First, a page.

gizmo-steph

My twin sister’s puppy, Gizmo, loves her very much and spends a lot of quality time in her lap!

Taking all of this into consideration, there would also be a risk (again, like when she started neoadjuvant chemotherapy), that her ovaries wouldn’t wake up from being shut down, but she is optimistic they would wake up because they woke up after chemo, just last month! :)) She and her husband are currently praying about what to do–if she should stay on the Tamoxifen that is likely causing her corneal cysts for another 4 years, or if she should go down the path of monthly Lupron shots and a daily aromatase inhibitor, which also may have its own share of side effects.

Prayers are appreciated for wisdom and discernment for them as they navigate this new decision with the help of her oncologist during a virtual video appointment scheduled for this Friday 10/23!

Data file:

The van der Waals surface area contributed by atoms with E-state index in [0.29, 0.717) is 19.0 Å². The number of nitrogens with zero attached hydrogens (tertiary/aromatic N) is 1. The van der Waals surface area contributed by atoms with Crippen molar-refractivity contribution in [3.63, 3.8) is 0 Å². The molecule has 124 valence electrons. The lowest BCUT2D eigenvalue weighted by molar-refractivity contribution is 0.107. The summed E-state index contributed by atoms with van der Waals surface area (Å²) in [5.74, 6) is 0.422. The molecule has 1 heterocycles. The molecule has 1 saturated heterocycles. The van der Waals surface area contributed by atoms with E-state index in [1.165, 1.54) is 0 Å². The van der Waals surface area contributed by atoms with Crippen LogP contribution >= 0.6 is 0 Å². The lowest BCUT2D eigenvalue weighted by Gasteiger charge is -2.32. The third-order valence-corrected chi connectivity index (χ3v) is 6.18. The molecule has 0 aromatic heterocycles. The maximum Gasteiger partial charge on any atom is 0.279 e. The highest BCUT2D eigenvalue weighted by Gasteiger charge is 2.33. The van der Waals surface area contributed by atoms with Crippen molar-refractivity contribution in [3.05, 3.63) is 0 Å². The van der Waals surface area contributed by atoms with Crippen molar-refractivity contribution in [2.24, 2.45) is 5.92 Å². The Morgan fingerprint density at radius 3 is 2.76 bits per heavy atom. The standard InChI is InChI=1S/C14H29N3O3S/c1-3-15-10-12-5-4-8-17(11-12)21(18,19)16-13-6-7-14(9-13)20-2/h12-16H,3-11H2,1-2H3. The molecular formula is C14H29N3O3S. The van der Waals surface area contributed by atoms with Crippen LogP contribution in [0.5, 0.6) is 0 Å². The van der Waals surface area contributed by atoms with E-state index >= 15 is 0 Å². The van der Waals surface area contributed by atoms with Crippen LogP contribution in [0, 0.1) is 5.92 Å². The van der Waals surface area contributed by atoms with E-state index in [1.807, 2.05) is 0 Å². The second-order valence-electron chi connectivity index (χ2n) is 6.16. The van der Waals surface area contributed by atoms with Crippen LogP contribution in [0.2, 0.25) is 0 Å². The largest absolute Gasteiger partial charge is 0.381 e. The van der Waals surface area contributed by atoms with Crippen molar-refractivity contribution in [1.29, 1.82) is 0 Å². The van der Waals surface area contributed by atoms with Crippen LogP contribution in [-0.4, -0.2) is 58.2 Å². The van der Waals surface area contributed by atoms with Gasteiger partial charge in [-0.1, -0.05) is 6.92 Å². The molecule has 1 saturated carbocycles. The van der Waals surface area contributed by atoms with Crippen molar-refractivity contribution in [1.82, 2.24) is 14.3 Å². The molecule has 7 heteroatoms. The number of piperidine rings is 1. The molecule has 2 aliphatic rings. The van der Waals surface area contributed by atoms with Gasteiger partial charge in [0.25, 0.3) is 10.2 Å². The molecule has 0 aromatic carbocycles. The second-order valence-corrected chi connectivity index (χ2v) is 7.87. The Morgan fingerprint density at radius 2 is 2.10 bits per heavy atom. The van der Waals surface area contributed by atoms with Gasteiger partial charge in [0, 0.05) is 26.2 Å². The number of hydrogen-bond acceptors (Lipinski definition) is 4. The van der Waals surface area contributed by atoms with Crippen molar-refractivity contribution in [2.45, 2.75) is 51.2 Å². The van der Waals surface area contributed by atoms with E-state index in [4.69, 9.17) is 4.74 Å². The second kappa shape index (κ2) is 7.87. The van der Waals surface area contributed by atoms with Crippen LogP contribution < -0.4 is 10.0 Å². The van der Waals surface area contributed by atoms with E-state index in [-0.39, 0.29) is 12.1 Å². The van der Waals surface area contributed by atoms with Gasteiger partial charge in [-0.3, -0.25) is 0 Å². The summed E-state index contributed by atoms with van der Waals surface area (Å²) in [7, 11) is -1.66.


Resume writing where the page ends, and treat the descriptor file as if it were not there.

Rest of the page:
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Here is my twin sister getting all checked in for her annual gynecology exam and baseline ovarian cancer screening appointment!

My twin sister’s baseline ovarian cancer screening and annual gynecology exam

We love our gynecologist in the city! She was trained at Mayo Clinic in Rochester and was referred to us by a specialist at Mayo Clinic Rochester as specializing in high risk cancer patients in addition to pregnancy and childbirth. She takes lots of time with us and all three of us girls (including our baby sister, who is also high risk for breast and ovarian cancer). We are all seeing her now in hopes she’ll deliver all of our babies! 🙂